When the Court fixes an amount of child support or alimony, it takes into account the guidelines set by statute, and also the particular facts of each case. For example, if you have a child with special needs an adjustment in the amount of child support as determined by the guidelines may be necessary. Likewise, if your spouse is unemployed but able to work it might be possible to impute an income amount when calculating alimony payments.
The 4th District Court of Appeals recently agreed with this position. In a case where both parties took early retirement, but the husband later returned to work the Court concluded the wife was employable and determined an amount of income that should be attributed to her when it reviewed an alimony award. The Court considered the following factors:
● Actual proof that an employer would hire your ex is not necessary, evidence of employment qualifications is sufficient.
● Whether the unemployment status is voluntary, or the result of a lay off or termination by an employer.
When the parties are both highly skilled and well-educated, it is reasonable to presume an income amount when determining support awards in a divorce case. The financial division among financially stable persons is an important aspect of any separation or termination of a marriage because solid financial footing allows the parties to move on with their lives and make a clean break. If you have questions about how alimony is calculated, call our office to speak with a skilled family law attorney.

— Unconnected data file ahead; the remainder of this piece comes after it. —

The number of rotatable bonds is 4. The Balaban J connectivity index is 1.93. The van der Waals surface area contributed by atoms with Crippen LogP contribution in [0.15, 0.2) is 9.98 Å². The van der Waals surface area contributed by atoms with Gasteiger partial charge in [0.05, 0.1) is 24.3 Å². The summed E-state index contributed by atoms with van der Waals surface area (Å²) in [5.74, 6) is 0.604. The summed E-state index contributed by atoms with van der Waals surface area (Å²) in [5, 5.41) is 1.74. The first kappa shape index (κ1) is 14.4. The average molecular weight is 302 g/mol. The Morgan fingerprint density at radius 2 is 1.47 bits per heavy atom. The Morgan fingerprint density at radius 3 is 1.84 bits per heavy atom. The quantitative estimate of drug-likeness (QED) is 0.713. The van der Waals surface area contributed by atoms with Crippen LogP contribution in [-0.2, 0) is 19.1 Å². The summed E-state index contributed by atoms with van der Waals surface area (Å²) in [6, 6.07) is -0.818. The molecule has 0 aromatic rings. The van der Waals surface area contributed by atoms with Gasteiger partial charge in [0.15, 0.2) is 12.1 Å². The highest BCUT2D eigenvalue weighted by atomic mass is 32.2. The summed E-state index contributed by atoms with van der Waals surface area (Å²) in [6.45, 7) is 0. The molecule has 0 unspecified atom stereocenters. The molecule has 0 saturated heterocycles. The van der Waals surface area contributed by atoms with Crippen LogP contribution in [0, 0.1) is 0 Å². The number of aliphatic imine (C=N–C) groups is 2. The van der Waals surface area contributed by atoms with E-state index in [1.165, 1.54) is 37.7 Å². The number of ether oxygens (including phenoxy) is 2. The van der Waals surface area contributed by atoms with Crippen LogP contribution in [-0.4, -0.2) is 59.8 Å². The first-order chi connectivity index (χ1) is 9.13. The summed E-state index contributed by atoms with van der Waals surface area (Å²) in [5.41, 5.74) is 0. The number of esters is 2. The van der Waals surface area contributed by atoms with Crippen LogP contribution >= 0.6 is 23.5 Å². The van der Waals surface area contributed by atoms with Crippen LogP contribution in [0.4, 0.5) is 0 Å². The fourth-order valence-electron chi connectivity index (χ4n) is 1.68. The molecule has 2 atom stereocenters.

For answers to your most pressing family law related questions, call an experienced family law attorney today. We understand the importance of reaching satisfactory resolutions, and create strategies that fit the specifics of your case. Call our office to schedule an appointment.